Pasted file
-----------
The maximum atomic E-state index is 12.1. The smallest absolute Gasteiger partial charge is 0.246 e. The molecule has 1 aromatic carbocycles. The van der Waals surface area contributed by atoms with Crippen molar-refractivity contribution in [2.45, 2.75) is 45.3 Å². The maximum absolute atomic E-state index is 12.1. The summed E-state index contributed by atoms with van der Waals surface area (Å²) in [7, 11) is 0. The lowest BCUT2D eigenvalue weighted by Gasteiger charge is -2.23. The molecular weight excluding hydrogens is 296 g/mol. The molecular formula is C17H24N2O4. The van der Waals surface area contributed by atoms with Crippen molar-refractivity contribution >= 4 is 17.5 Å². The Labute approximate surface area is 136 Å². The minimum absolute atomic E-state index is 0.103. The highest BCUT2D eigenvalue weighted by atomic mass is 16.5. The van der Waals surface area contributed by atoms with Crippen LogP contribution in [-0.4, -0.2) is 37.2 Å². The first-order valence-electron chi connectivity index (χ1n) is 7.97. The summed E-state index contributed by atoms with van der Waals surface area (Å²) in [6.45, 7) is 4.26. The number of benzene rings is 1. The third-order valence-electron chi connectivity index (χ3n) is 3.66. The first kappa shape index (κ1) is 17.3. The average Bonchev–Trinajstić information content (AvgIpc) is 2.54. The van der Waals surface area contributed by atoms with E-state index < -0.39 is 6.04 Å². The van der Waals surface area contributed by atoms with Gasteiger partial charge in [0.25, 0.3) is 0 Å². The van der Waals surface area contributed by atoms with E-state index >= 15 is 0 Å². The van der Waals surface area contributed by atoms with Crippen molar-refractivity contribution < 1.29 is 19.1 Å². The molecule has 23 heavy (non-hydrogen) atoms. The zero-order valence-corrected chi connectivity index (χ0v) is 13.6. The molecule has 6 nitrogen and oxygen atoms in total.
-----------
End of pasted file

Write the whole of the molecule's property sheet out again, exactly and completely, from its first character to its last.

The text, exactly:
The maximum atomic E-state index is 12.1. The smallest absolute Gasteiger partial charge is 0.246 e. The molecule has 1 aromatic carbocycles. The van der Waals surface area contributed by atoms with Crippen molar-refractivity contribution in [2.45, 2.75) is 45.3 Å². The maximum absolute atomic E-state index is 12.1. The summed E-state index contributed by atoms with van der Waals surface area (Å²) in [7, 11) is 0. The lowest BCUT2D eigenvalue weighted by Gasteiger charge is -2.23. The molecular weight excluding hydrogens is 296 g/mol. The molecular formula is C17H24N2O4. The van der Waals surface area contributed by atoms with Crippen molar-refractivity contribution >= 4 is 17.5 Å². The Labute approximate surface area is 136 Å². The minimum absolute atomic E-state index is 0.103. The highest BCUT2D eigenvalue weighted by atomic mass is 16.5. The van der Waals surface area contributed by atoms with Crippen LogP contribution in [-0.4, -0.2) is 37.2 Å². The first-order valence-electron chi connectivity index (χ1n) is 7.97. The summed E-state index contributed by atoms with van der Waals surface area (Å²) in [6.45, 7) is 4.26. The number of benzene rings is 1. The third-order valence-electron chi connectivity index (χ3n) is 3.66. The first kappa shape index (κ1) is 17.3. The average Bonchev–Trinajstić information content (AvgIpc) is 2.54. The van der Waals surface area contributed by atoms with E-state index < -0.39 is 6.04 Å². The van der Waals surface area contributed by atoms with Gasteiger partial charge in [0.25, 0.3) is 0 Å². The van der Waals surface area contributed by atoms with E-state index >= 15 is 0 Å². The van der Waals surface area contributed by atoms with Crippen molar-refractivity contribution < 1.29 is 19.1 Å². The molecule has 23 heavy (non-hydrogen) atoms. The zero-order valence-corrected chi connectivity index (χ0v) is 13.6. The molecule has 6 nitrogen and oxygen atoms in total.